There may be a reason that Varan doesn’t guest star in a Godzilla movie until 2004’s Godzilla: Final Wars, and even then, it’s via stock footage. The movie in which he stars, Daikaiju Baran (1958), is definitely a weak link in Toho’s chain of giant monster classics. Arriving fifth (after Gojira, 1954; Godzilla Raids Again, 1955; Rodan, 1956; and The Mysterians, 1957), it’s one of the original darker, more serious efforts, but doesn’t have enough fun with a goofier creature.
Tohokingdom.com lists Varan’s “powers/weapons” as a gliding flight of Mach 1.5, head and back horns, and sharp claws and fangs. He’s described as 50 meters high, and weighing 15,000 tons, so his height and weight are really his deadliest weapons. Crawling on all four legs through the Japanese jungle, he doesn’t seem to be more than what one of the characters calls him: “a big lizard.” However, when he rears up on his hind legs, it’s another story.
Varan is cute when he’s wreaking havoc. He turns around in circles like a dog rooting in a blanket before plopping down on top of a building, or knocking it over with his tail. He’s sort of a cross between Godzilla and Gamera, with a soft shell that looks like is breathing, the sides rising and falling in rhythm. Perhaps that’s what generates the high winds that nearly knock down people whenever he’s near.
When Varan climbs the top of a hill, rises up and spreads his arms, we see “skins” under his armpits that stretch from forearm to waist. It reminds me of classic Spider-man when he had webbing under his arms (or a flying squirrel.) Considering gliding at Mach 1.5 is his marquee power, it’s a shame we see him soaring into the sky only once. He prefers to swim to Tokyo rather than fly when he makes his obligatory voyage.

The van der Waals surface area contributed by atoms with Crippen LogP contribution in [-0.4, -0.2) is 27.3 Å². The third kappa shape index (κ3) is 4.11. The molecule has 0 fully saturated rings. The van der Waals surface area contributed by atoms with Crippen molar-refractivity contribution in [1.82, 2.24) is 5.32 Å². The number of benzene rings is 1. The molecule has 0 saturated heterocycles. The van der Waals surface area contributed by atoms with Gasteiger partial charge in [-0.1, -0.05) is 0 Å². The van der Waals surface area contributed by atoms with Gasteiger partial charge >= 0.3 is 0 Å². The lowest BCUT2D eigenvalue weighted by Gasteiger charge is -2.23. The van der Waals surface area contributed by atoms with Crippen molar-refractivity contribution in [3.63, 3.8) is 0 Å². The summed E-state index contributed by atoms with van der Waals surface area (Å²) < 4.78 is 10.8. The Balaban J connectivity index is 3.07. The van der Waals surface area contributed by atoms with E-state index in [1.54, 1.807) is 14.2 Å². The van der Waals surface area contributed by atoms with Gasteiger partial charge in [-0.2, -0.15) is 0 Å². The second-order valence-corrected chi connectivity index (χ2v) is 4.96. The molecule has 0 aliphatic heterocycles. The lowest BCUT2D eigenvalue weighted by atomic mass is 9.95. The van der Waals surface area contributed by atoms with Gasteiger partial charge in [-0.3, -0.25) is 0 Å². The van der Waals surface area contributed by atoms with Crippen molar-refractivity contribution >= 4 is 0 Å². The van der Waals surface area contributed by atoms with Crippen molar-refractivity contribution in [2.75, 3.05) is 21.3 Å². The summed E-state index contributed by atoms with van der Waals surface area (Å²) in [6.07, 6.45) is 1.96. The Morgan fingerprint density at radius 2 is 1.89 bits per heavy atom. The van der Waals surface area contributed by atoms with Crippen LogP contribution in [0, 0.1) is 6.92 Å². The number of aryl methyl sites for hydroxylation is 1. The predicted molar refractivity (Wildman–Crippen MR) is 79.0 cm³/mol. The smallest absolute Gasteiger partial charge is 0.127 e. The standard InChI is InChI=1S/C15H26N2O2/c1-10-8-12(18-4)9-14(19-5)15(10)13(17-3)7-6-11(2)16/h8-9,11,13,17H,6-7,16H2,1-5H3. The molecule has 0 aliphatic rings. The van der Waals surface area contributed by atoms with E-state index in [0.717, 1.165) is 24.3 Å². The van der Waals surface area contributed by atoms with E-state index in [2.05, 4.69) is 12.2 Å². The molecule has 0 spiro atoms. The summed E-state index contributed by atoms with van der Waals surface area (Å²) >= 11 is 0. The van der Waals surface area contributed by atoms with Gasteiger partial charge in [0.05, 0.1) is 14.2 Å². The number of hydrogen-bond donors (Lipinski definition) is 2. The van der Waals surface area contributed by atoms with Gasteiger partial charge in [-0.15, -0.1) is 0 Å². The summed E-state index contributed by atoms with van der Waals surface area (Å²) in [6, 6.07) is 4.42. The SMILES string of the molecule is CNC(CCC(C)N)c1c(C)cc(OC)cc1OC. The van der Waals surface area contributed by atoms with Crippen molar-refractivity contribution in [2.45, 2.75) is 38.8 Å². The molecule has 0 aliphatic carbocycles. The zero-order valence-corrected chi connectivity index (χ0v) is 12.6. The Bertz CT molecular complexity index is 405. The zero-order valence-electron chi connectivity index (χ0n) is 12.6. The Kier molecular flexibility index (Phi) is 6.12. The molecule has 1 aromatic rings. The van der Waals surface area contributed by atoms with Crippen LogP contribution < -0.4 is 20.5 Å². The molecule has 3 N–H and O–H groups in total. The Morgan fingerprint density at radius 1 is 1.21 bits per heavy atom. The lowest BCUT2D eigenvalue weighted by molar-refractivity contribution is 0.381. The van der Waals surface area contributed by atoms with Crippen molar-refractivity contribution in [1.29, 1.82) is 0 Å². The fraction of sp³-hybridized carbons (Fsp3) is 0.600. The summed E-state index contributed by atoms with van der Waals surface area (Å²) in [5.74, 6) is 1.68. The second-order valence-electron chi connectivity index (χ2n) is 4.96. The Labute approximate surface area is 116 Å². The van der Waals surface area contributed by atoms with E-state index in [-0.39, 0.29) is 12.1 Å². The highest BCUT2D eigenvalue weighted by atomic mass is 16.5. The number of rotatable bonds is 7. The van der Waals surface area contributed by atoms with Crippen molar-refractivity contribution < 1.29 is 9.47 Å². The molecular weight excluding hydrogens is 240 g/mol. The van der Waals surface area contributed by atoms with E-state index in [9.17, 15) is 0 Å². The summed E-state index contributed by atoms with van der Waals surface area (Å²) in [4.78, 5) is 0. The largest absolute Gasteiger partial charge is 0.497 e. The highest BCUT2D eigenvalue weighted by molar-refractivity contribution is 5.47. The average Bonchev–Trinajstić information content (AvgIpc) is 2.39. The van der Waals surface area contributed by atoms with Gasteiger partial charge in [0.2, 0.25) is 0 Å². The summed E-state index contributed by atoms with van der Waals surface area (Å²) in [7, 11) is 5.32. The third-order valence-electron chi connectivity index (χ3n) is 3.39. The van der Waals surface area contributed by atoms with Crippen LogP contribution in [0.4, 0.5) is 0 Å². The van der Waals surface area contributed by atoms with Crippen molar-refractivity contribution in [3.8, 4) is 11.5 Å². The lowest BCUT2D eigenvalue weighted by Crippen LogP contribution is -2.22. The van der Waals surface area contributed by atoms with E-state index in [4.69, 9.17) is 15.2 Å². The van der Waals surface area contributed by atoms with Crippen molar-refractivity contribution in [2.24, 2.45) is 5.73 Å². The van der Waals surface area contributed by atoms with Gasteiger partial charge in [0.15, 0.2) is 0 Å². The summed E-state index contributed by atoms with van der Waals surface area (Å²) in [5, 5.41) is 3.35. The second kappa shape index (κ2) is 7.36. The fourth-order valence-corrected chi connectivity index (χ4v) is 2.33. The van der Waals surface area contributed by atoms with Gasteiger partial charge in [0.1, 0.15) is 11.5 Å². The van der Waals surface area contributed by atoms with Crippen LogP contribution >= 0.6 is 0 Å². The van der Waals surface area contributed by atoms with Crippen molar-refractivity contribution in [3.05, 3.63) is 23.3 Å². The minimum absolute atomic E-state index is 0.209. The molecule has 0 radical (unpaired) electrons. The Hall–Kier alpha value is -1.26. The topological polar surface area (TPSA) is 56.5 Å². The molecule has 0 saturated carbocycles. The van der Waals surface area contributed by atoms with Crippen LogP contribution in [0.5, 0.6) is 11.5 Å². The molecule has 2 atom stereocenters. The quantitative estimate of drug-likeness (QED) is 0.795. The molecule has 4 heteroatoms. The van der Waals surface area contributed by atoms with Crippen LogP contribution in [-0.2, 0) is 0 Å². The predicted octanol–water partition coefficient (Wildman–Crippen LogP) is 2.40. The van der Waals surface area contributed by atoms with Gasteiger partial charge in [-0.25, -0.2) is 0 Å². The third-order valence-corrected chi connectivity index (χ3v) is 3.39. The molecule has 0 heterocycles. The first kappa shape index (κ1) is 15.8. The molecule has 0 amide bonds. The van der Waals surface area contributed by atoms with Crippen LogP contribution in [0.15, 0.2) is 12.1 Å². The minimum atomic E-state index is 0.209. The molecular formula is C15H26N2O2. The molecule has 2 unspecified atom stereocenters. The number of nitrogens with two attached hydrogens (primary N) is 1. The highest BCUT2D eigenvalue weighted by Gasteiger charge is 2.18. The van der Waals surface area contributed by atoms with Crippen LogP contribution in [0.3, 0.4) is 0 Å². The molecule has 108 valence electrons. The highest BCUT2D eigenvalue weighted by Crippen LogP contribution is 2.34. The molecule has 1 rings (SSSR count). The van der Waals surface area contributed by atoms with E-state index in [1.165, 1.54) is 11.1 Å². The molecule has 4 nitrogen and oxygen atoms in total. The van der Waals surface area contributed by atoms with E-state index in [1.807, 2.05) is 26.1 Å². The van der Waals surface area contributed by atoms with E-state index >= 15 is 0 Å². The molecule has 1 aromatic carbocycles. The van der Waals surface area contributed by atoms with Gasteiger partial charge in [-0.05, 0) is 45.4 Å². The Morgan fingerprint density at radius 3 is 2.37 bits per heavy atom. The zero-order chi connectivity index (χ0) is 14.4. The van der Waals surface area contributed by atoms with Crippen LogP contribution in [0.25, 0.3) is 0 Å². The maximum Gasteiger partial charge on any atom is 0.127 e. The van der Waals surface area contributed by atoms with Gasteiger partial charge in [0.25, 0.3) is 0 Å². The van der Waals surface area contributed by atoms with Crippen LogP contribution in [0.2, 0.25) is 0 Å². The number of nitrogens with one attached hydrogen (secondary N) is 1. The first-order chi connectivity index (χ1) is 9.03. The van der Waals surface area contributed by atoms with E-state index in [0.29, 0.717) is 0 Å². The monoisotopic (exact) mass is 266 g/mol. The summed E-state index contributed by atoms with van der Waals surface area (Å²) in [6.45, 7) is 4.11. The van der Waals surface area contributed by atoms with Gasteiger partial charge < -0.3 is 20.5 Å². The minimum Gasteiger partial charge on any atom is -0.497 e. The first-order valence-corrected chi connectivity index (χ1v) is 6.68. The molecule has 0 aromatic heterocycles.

More a shame than Varan, though, is the movie itself. Apparently, it was intended as a television show, but for some reason was extended in length for a theatrical release. It feels padded. Scenes are repetitive and stretch on and on. I think the heavily edited American version, Varan the Unbelievable, released four years later in the United States and running nearly 20 minutes shorter, might be a less tedious experience (although I haven’t seen it.)
You know how sometimes in a giant monster movie, there are actual subplots about the characters? Sometimes they seem silly and you just want to get to the death and destruction. Well, Daikaiju Baran could use a subplot. The closest thing is that the sister of one of the first two men killed by the monster tags along for the adventure. It’s not because she is necessarily sad or vengeful, though. It’s because she’s a newspaper photographer wanting to get pictures.
The focus of the little plot that’s present revolves around how to kill Varan. In long, talky sequences, the scientists and military strategists speculate about the unknown physical characteristics of the creature and repeat the discussion when each method they devise ends up failing. This is common; I’m sure I’ve seen it before. It’s actually less boring than the extended battle scenes. We get it, nothing’s going to stop him.
Daikaiju Baran is an anomaly for writer Shin’ichi Sekizawa, director Ishiro Honda, and composer Akira Ifukube, who have all done much better work. Ifukube fares worst here; his rousing war march while planes and ships are firing upon Varan is annoyingly out of place. They seem to be straddling middle ground between dark, early successes like Gojira and Rodan, before learning the right mix of horror and humor that would later propel the series forward.
Written by Shin'ichi Sekizawa
Directed by Ishiro Honda
Starring Kozo Nomura, Ayumi Sonoda, Koreya Senda, Akihiko Hirata
Released October 14, 1958 (Japan)
RT 87 min.